Medieval Knighthood was one of the most central themes prevalent during the medieval times in Europe. The life of a medieval knight was governed by a certain set of rules which was known as the Code of Chivalry. According to this code, medieval knighthood expected the knights to abide by certain rules of honour, bravery, courtesy, and gallantry. These qualities were the cornerstone of medieval knighthood during the medieval times.
Not everyone could achieve medieval knighthood and the honour was reserved for a select few. An important condition of becoming a medieval knight was to hail from nobility. While this was not the necessary and only condition, it was very difficult for a person outside nobility to aspire for medieval knighthood because it required a lot of money for the training and buying of weapons. Another way to become a knight was to prove one’s worth on the battlefield.
The first stage towards becoming medieval knights was that of a page boy. This started by training a boy when he was seven years of age. Some important elements of the training of page boy included learning to use weapons, riding a horse, and showing a certain kind of ethical behaviour which was eventually to become the Code of Chivalry of medieval knighthood. All these things were taught to the page boy by the squire, which was the next step in medieval knighthood.
A page boy was elevated to the status of a squire which was the second rank of medieval knighthood. Squires were generally teenagers who had their own defined duties, among them being the training of the page boys. Squires were assigned to specific knights to closely observe the life of the knights and behave accordingly. They also went to the battlefield with the knights to prove their worth as brave fighters.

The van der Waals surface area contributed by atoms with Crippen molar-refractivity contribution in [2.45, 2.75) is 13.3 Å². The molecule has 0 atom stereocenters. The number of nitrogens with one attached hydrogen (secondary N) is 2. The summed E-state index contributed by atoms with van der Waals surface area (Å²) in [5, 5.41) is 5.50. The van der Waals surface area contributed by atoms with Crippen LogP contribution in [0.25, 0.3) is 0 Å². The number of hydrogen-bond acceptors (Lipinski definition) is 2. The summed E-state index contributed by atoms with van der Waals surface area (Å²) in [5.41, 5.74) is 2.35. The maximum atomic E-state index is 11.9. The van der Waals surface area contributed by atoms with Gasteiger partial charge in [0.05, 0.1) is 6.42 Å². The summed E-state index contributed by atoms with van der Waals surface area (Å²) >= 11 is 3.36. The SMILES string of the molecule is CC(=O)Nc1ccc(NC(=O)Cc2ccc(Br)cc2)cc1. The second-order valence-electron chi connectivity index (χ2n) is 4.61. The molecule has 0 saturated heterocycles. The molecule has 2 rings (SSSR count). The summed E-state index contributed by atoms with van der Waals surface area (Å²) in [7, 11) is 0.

After a squire proved his worth on the battlefield and fulfilled the requirements of the code of medieval knighthood, he was finally elevated to the status of knighthood. This was done during a formal ceremony after which the knight was given his own coat of arms for identification. This was the highest stage in medieval knighthood after which the knight could have his own flag bearing his coat of arms.
Receiving a medieval knighthood was considered the highest honour and generally occurred during the Dubbing Ceremony. However, this was not true for all squires who received knighthood since some of them were knighted on the battlefield. Before formally receiving the knighthood, the squires needed to learn about castles and siege warfare which were essential for medieval knighthood.
The knighthood was received during a very formal ceremony known as Dubbing Ceremony. This was the ceremony during which the squire was elevated to the status of formal medieval knighthood. It usually took place when the squire was twenty one years of age. During the ceremony, the squire would kneel before the king, lord, or another knight who would tap the squire with the sword formally inaugurating his knighthood. The knight would then be presented with a pair of riding spurs along with a sword.